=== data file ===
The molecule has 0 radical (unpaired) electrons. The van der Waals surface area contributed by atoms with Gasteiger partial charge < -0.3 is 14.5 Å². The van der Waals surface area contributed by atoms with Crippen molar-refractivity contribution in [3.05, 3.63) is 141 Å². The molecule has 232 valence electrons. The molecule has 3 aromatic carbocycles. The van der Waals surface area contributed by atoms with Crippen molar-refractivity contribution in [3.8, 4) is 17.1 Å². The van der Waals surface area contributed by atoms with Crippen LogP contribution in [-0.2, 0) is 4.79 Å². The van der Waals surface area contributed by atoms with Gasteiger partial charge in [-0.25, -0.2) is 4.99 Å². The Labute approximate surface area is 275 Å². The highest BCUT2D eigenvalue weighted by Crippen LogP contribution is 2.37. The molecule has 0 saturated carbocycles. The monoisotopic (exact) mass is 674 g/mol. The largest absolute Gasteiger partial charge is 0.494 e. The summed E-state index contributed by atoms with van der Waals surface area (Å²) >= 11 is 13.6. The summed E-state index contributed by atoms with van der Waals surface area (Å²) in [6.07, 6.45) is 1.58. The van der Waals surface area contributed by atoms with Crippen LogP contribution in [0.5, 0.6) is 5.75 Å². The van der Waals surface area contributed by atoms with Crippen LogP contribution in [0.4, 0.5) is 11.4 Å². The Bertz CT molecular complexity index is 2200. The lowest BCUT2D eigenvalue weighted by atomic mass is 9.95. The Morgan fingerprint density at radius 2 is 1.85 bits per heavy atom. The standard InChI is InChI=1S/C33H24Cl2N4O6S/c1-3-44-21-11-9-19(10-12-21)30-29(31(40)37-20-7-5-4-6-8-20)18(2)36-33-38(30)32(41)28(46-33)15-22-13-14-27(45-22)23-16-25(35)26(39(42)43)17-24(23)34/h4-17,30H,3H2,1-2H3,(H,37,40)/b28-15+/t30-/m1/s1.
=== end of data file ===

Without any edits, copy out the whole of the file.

The molecule has 0 radical (unpaired) electrons. The van der Waals surface area contributed by atoms with Gasteiger partial charge < -0.3 is 14.5 Å². The van der Waals surface area contributed by atoms with Crippen molar-refractivity contribution in [3.05, 3.63) is 141 Å². The molecule has 232 valence electrons. The molecule has 3 aromatic carbocycles. The van der Waals surface area contributed by atoms with Crippen molar-refractivity contribution in [3.8, 4) is 17.1 Å². The van der Waals surface area contributed by atoms with Crippen LogP contribution in [-0.2, 0) is 4.79 Å². The van der Waals surface area contributed by atoms with Gasteiger partial charge in [-0.25, -0.2) is 4.99 Å². The Labute approximate surface area is 275 Å². The highest BCUT2D eigenvalue weighted by Crippen LogP contribution is 2.37. The molecule has 0 saturated carbocycles. The monoisotopic (exact) mass is 674 g/mol. The largest absolute Gasteiger partial charge is 0.494 e. The summed E-state index contributed by atoms with van der Waals surface area (Å²) >= 11 is 13.6. The summed E-state index contributed by atoms with van der Waals surface area (Å²) in [6.07, 6.45) is 1.58. The van der Waals surface area contributed by atoms with Crippen LogP contribution in [0.5, 0.6) is 5.75 Å². The van der Waals surface area contributed by atoms with Crippen LogP contribution in [0.4, 0.5) is 11.4 Å². The Bertz CT molecular complexity index is 2200. The lowest BCUT2D eigenvalue weighted by atomic mass is 9.95. The Morgan fingerprint density at radius 2 is 1.85 bits per heavy atom. The standard InChI is InChI=1S/C33H24Cl2N4O6S/c1-3-44-21-11-9-19(10-12-21)30-29(31(40)37-20-7-5-4-6-8-20)18(2)36-33-38(30)32(41)28(46-33)15-22-13-14-27(45-22)23-16-25(35)26(39(42)43)17-24(23)34/h4-17,30H,3H2,1-2H3,(H,37,40)/b28-15+/t30-/m1/s1.